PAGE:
A policy of routinely allowing specialist officers to carry handguns is unlikely to change in the near future, a senior officer has said.
Ch Supt Elaine Ferguson said the firearms officers were needed to “address a risk”.
The divisional commander for armed police was responding to concerns raised by Highland councillors.
Last week, 59 councillors supported a motion tabled at the full council that called for a review of the policy.
Officers from Police Scotland met councillors again earlier this week in the latest in a number of discussions on the routine arming of police.
Following the meeting in Inverness, Ch Supt Ferguson told BBC Radio Scotland the police authority was informed of the decision to allow a number of officers to carry side arms.
She said it had been an operational decision made by the chief constable and there was not a requirement to consult publicly on the move.
Ch Supt Ferguson added: “I cannot say it will never change, but it's there to address a risk that is there.”
Highland councillors, including David Alston and Drew Millar, have questioned the need for officers to be routinely armed in the Highlands, an area with one of the lowest crime rates in the UK.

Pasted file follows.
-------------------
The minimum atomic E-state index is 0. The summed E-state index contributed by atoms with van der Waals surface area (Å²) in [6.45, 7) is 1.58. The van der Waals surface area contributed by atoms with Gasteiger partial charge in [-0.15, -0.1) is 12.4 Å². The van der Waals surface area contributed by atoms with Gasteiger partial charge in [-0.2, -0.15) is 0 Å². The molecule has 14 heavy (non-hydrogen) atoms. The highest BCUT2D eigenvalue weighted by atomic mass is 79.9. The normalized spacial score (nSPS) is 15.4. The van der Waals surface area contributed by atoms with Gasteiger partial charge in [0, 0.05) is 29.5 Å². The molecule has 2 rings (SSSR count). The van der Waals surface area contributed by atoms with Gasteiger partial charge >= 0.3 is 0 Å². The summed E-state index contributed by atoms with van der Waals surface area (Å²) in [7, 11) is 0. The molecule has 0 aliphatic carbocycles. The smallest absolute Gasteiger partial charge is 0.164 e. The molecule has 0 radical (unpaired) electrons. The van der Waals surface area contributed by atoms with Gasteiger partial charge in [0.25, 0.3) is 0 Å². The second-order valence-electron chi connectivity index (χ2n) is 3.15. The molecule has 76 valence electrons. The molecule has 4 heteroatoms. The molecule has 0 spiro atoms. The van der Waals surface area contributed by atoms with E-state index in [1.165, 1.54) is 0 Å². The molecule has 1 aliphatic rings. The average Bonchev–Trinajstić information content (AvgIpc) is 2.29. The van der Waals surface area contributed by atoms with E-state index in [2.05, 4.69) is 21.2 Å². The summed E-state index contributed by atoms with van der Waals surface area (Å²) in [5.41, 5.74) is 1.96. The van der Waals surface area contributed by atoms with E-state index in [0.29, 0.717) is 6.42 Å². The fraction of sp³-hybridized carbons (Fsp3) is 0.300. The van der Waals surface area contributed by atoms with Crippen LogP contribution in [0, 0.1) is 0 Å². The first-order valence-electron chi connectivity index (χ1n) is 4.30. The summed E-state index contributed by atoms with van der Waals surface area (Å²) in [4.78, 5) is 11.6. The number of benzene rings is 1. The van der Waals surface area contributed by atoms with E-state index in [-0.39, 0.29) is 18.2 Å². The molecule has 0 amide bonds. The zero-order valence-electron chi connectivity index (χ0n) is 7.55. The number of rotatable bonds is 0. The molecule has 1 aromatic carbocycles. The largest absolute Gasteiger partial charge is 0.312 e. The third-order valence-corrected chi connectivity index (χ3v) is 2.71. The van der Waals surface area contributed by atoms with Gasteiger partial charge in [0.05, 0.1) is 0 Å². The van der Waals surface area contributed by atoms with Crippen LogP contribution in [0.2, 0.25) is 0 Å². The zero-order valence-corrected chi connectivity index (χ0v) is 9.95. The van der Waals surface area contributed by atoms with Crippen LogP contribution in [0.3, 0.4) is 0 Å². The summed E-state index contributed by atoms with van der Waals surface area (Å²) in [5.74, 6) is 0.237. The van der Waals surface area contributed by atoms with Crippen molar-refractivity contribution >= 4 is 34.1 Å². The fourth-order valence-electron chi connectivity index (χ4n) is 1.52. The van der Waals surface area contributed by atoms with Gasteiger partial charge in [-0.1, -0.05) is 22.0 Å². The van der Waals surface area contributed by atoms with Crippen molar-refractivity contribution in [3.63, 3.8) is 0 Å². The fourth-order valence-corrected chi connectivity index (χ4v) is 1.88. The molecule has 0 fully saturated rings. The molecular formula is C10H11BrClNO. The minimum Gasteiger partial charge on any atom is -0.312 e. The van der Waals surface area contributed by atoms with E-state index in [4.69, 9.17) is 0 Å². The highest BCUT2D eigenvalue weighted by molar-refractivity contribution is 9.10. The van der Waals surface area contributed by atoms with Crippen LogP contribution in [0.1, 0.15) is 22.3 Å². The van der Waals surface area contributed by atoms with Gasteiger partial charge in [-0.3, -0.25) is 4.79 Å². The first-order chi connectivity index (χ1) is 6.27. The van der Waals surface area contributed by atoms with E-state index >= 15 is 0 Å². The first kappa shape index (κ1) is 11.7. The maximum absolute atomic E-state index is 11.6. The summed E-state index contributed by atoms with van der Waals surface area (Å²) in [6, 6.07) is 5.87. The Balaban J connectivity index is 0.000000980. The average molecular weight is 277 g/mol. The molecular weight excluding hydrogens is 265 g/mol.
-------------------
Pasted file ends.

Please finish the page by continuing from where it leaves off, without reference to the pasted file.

Strathclyde Police, Tayside Police and Northern Constabulary allowed specialist officers to carry guns routinely before the creation of the new single force.
Police Scotland had adopted the approach across the country since its launch in April last year.
In May, independent MSP and former Northern Constabulary officer John Finnie raised concerns about the move.
Police Scotland has said that it has 275 firearms officers – 1.6% of the force's personnel – and they are deployed on a shift pattern basis.
These specialist officers carry a Taser stun gun and a holstered handgun.